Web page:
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Improving preterm infants' immunisation status: A follow-up audit

Authors

  • Nigel W Crawford,

    Corresponding author
    1. SAEFVIC, Murdoch Children's Research Institute (MCRI), Melbourne, Victoria, Australia
    2. Department of General Medicine, Royal Children's Hospital (RCH), Melbourne, Victoria, Australia
    3. Department of Paediatrics, The University of Melbourne, Melbourne, Victoria, Australia
    • Correspondence: Mr Nigel W Crawford, Royal Children's Hospital, Flemington Road, Parkville, Vic. 3052, Australia. Fax: 9345 4163; email: nigel.crawford@rch.org.au

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  • Charles Barfield,

    1. Neonatal Unit, Mercy Hospital for Women, Melbourne, Victoria, Australia
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  • Rod W Hunt,

    1. Department of Neonatal Medicine, Royal Children's Hospital (RCH), Melbourne, Victoria, Australia
    2. Department of Paediatrics, The University of Melbourne, Melbourne, Victoria, Australia
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  • Helen Pitcher,

    1. Department of Health, Immunisation Section, Melbourne, Victoria, Australia
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  • Jim P Buttery

    1. SAEFVIC, Murdoch Children's Research Institute (MCRI), Melbourne, Victoria, Australia
    2. Paediatric Infectious Diseases Unit, Immunisation Service, Monash Children's Hospital, Southern Health, Melbourne, Victoria, Australia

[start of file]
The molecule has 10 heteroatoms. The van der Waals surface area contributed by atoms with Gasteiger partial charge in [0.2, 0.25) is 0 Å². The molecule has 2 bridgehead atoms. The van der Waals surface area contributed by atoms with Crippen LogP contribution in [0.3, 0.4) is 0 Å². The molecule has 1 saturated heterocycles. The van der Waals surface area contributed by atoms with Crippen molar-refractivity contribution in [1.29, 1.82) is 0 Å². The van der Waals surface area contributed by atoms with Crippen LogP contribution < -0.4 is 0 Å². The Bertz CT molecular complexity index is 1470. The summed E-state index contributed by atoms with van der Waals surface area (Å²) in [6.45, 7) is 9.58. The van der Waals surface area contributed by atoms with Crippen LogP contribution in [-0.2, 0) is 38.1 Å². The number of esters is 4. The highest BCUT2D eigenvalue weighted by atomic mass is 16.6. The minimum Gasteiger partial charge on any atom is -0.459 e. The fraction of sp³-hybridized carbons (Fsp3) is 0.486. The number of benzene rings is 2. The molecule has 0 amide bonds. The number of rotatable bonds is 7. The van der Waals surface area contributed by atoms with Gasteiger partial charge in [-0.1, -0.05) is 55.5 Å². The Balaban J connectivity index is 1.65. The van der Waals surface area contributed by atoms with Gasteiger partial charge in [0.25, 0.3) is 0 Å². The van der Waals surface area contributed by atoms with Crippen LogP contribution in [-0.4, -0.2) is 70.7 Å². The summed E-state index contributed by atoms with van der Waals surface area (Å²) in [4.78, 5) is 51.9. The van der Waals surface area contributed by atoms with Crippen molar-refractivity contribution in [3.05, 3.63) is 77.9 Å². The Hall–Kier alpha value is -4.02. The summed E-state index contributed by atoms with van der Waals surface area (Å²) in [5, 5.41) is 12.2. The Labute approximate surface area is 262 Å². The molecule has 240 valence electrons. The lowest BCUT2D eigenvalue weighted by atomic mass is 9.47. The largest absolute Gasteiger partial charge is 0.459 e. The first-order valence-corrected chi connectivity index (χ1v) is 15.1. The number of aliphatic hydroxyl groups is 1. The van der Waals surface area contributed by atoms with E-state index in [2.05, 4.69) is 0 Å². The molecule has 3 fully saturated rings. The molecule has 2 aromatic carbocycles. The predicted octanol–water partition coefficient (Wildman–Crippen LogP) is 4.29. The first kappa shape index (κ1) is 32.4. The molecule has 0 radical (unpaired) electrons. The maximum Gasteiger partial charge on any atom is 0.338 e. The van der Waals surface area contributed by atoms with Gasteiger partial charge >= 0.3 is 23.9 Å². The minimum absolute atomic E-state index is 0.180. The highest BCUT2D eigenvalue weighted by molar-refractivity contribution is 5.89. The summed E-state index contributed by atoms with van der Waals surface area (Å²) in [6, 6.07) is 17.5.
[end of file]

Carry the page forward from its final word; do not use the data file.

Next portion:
3. Department of Paediatrics, Monash University, Melbourne, Victoria, Australia
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  • Conflict of Interest: NWC and JPB have acted as chief investigators for epidemiological studies sponsored by vaccine manufacturers (CSL) and serological testing (Merck). All payments, including for sitting on advisory boards (NWC), data safety monitoring boards (JPB), lecturing (NWC) and travel expenses for attendance at scientific meetings, are paid directly to an administrative fund held by Murdoch Children's Research Institute.

Abstract

Aim

Preterm infants are at increased risk of vaccine preventable diseases. An audit in 2007 identified suboptimal immunisation status of preterm infants. The aim of this study was to complete the ‘audit loop’, reviewing preterm infants' immunisation status at a single tertiary paediatric hospital.

Methods

A retrospective follow-up immunisation audit was conducted at The Royal Children's Hospital, Melbourne, neonatal unit. The ‘audit loop’ included a preterm infants' reminder sticker and feedback of the original audit findings to Royal Children's Hospital health-care professionals. Immunisation status was determined using the Australian Childhood Immunisation Register record for all admitted preterm infants born <32 weeks gestation (July 2008–June 2009).

Results

Conducted in March 2011, the median age of participants (n = 57) was 2.5 years (range 1.7–3.1 years). Forty-four per cent (25/57) had a history of chronic lung disease, 86% (49/57) were <1500 g and 42% (24/57) <28 weeks gestation. The majority (96% (55/57)) were up to date with routine immunisations at 12 months of age. There was a 2.4-fold increase, compared with the original audit, for receipt of the additional recommended hepatitis B vaccine at 12 months of age, as well as influenza vaccine in infants with chronic lung disease.

Conclusion

This study showed that a simple reminder combined with education strategies can improve vaccine delivery in special risk groups such as preterm infants.

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